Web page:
This summer, we welcomed 42 new Circle members into our family. Some of these staff members grew up at camp and some joined us later. Either way, they drank the bug juice (which actually doesn’t exist anymore) and fell in love with Camp Louise:
Now, Circle’s a goal that I have in my sight and maybe you’ll understand why.
‘Cause once you’re in Circle, you’ll then be a part of Louise ’til the day that you die.
Our traditional Circle Ceremony takes place in the beautiful Lillie Straus Memorial Library where we are surrounded by our camp family, our inductees receive their beloved Circle pin, and we hear Aunt Lil’s famous words:
We welcome you into the Circle. Now you belong to us, Camp Louise.
Wherever you go, live the good you have learned here!
During the ceremony, staff members Ryann Plotkin and Robyn Kleiner-Vilgos spoke about two important aspects of our Circle charter – the Circle of Friendship and the Circle of Loyalty. As you read their speeches (below), think about your own circles – who are your people and what does camp loyalty mean to you?
Alicia Block Berlin (Circle 1990)
Director, Camp Louise
CIRCLE OF FRIENDSHIP
We all know that contributing 21 weeks as a staff member is a commitment and there must be a deeper desire to explain why we all dedicate so much of our lives to this place we call home. Every year, the question is the same- why do you keep coming back to camp? The answer is friendship.
For me, the circle represents much more than an alumni group. To me, the circle represents the globe, a huge network of friends from every corner of the planet, no more than a call away whenever I need them. The circle represents friendship like the tires on a car; they keep me going throughout the year, even when I’m not at camp. Finally, the circle is never-ending. This represents the everlasting friendships we form at camp, people you can count on forever.
Making circle was a goal that I had in my sights from being 11 years old when I took my first steps in the Camp Louise gates. Through the trainee program and onto staff I always knew I would make circle with some of my CIT 2013 sisters – that was inevitable. During the year, I count down the days until I am home on the mountain with my closest friends. From sleeping, talking, and getting my foot stuck in a hole CIT summer to being awkward teenagers in unit E at AiryLou dances.
What wasn’t inevitable was meeting some of my best friends at camp who we all share the same passion and desire to make summers at camp so memorable and life-changing for the campers who walk through the gate. Some of these friends fly thousands of miles around the globe to be here every summer. Because of these friends, I spent my winter break last year in the UK and I experienced my first Christmas.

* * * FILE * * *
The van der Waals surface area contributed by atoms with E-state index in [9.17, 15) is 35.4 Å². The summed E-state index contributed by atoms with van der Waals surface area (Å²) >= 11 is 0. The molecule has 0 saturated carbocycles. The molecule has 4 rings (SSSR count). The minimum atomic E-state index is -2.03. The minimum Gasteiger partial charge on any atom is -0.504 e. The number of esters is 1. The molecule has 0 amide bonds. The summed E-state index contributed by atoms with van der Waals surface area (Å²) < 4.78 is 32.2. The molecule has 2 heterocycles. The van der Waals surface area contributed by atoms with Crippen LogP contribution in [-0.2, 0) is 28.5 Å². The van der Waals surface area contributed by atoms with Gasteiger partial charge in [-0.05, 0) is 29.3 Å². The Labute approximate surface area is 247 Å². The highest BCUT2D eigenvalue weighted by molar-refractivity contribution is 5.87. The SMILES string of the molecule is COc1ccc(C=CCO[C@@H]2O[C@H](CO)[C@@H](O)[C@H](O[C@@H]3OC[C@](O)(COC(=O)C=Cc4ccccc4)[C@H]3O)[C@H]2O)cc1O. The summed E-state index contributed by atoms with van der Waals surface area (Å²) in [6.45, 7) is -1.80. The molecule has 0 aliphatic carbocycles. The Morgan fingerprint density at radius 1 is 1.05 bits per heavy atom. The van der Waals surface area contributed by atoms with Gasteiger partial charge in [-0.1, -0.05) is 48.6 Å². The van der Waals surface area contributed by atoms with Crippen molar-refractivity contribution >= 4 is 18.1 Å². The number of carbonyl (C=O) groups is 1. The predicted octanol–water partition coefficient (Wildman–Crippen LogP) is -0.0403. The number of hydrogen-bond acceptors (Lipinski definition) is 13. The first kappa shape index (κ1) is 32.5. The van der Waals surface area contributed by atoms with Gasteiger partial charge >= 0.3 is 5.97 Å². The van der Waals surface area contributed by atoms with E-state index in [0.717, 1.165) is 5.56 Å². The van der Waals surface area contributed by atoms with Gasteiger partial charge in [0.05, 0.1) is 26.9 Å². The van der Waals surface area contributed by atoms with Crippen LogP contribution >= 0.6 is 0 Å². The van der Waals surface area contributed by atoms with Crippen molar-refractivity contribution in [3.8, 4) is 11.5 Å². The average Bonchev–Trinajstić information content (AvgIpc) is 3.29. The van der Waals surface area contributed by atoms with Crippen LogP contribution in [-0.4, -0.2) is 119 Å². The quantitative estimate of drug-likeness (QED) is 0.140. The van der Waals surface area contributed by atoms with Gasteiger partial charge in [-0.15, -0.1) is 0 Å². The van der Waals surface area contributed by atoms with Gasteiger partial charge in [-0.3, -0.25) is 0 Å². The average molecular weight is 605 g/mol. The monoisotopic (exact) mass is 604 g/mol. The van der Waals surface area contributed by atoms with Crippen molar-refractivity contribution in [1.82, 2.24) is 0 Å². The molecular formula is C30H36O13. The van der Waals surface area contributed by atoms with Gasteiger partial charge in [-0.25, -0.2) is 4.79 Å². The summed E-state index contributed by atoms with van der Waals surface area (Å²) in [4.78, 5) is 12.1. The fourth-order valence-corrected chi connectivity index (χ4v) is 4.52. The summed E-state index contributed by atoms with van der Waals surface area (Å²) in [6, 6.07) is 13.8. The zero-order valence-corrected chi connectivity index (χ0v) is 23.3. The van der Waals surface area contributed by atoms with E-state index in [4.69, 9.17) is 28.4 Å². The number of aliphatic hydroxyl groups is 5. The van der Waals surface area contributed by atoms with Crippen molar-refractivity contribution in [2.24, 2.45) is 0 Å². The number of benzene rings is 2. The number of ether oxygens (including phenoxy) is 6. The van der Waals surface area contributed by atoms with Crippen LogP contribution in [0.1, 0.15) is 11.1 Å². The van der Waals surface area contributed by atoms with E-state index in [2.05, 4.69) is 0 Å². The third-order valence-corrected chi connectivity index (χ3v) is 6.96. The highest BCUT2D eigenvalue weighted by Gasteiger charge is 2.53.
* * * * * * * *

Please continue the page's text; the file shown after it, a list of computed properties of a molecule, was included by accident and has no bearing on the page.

The friends I have made at Camp Louise have a lasting impact on my life. We always lean on each other for anything and everything. Congratulations to all the 14’s and everyone else who is making circle today. You are now part of a group built on love and friendship.
And now whatever way our stories end, I know you have rewritten mine by being my friend.
Circle of Loyalty
There is a phrase that appears many places around camp that says, “The mountains are calling and I must go.” This statement is from a letter composed by John Muir to his sister, about returning to California’s Yosemite to work and study. While John Muir meant something a little different than what many people use his quotation for, I think we can all identify with the desire to return to this mountain. Places in our lives become significant through our experiences, and those experiences are often what call us back to this place.
I felt this calling in a powerful and almost indescribable way when I stopped working at camp in the summer of 2014. I had spent the last six summers on this mountain, and I couldn’t really imagine not coming back. But life gets in the way, and for various reasons, I did not return. And as summer 2014 began, I felt a strong pull to return to camp. It hit me out of nowhere, and I was inventing ways to return, even if it was just for an afternoon. Even though I hadn’t grown up at camp, camp became a part of me, and I did not feel the same without it.
The circle of loyalty is what calls us back to the mountain; to spend the summer making new friends, supporting the ideals that made camp important for us, and as Aunt Lil’ said, living the good. We want to partake again in the experiences that made camp a part of us and help others have a similar experience. And even though we cannot always be here, camp is a part of us and influences our lives. So, we do what we can, and cherish the time when we can return to the mountain.